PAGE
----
A volunteer picks up a fledgling kite that lies almost motionless on a hot The Indian pavement as the relentless sun beats down on its feathers: one of countless birds struggling to withstand an unbearable heat wave.
The early start of summer has brought record temperatures and made life misery for both humans and animals, with experts warning that climate change is making such conditions more intense and more frequent.
An animal hospital in the western city of Ahmedabad has treated some 2,000 birds in the past month, many of them weak and severely dehydrated, with some suffering from broken wings after falling from trees.
“We get at least 50 to 60 dehydrated birds every day,” Gira Shah, co-founder of the Jivdaya Charitable Trust which runs the hospital, told AFP, adding that temperatures have risen to 46 degrees Celsius (115 degrees Fahrenheit). .
The Bird Hospital is one of the largest of its kind in India and was founded by members of the Jain faith, an ancient Indian religion that preaches non-violence and love for all creatures, large and small.
The infernal heat coincided with the end of the breeding season for some bird species, resulting in large numbers of chicks and baby birds being treated at the facility.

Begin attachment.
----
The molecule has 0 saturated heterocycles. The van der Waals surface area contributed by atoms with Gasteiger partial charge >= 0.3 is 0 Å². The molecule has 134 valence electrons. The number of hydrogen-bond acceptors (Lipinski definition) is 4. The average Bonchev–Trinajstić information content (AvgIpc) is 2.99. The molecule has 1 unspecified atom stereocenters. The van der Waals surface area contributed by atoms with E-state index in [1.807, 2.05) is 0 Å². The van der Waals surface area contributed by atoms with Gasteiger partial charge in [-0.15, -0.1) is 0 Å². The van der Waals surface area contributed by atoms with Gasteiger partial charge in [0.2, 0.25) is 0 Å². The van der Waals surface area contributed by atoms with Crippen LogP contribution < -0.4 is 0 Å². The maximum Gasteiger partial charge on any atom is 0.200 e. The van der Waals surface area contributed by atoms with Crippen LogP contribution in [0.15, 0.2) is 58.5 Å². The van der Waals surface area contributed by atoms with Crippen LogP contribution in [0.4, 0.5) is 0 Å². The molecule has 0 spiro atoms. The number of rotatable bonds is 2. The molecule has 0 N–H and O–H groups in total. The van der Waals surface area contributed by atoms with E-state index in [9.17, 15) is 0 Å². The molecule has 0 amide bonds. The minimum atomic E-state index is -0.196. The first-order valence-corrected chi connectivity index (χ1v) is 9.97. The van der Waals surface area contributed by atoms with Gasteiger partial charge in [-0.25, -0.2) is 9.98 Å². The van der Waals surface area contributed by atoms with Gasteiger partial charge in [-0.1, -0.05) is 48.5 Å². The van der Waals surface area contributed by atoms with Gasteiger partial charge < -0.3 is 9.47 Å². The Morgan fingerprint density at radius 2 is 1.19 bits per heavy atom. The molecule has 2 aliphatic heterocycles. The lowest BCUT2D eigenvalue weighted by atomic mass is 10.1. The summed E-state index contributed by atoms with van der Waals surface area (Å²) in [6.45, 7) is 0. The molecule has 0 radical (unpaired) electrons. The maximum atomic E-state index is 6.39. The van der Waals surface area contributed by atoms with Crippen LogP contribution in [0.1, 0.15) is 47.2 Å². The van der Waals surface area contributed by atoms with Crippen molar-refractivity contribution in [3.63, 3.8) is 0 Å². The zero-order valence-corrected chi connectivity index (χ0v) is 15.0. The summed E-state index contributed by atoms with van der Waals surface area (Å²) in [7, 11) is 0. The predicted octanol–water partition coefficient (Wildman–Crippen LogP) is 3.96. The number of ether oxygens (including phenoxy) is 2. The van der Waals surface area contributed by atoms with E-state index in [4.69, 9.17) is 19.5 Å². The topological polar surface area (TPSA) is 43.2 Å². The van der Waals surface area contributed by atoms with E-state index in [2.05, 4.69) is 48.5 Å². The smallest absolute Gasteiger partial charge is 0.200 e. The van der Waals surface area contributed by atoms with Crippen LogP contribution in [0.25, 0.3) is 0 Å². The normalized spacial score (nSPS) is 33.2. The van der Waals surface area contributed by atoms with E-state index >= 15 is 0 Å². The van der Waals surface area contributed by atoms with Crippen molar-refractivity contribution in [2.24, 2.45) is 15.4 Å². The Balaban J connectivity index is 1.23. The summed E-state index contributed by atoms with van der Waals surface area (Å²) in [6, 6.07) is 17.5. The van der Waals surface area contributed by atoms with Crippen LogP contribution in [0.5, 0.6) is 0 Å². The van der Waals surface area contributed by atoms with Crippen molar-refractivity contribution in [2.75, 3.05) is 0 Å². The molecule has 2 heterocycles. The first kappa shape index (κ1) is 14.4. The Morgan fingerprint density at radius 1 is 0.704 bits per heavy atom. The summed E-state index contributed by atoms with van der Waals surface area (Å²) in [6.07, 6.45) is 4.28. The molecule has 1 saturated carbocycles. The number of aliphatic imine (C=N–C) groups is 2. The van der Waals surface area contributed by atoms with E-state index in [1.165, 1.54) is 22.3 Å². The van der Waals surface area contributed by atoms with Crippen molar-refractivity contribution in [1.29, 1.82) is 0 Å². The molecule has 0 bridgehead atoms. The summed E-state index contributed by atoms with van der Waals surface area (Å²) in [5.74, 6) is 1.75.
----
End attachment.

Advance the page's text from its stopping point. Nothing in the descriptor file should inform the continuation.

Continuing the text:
A steady stream of volunteer rescuers and members of the public carry the birds in cardboard boxes or baskets each day, where they are recorded, weighed, labeled and examined by a veterinarian.
The birds are treated, but about one in four do not survive due to the severity of their dehydration or the complications that come with it.
Those that recover are kept in an aviary until they are ready to be released into the wild.
Others who have been severely disabled as a result of their injuries are sent to zoos or educational institutions.
– ‘Rather terrible’ –
Veterinary surgeon Nidhi Sharma had already treated a parakeet and a chattering chick before the newborn kite rescued from the road was brought to her for examination.
“He’s severely dehydrated,” the 29-year-old said as she injected him with restorative fluids.
Rescuers believe the heat-weakened kite fell to the ground from its nest in a tree nearly 15 meters (50 feet) above.
Hospital curator Sherwin Everett has been working in Jivdaya – “compassionate life” in the local Gujarati language – since 2010.
He says this year’s heatwave was some of the worst for local birds he has ever seen.
Heatwaves have killed more than 6,500 people in India since 2010, but Shah and Everett are also calling on the public to consider the welfare of any wildlife they encounter.
“We expect until July to have more heat waves and the temperature will get worse,” Everett said.
“At this time we have received a lot of birds that have been dehydrated,” he added. “But the next few months seem to be pretty bad for us too.”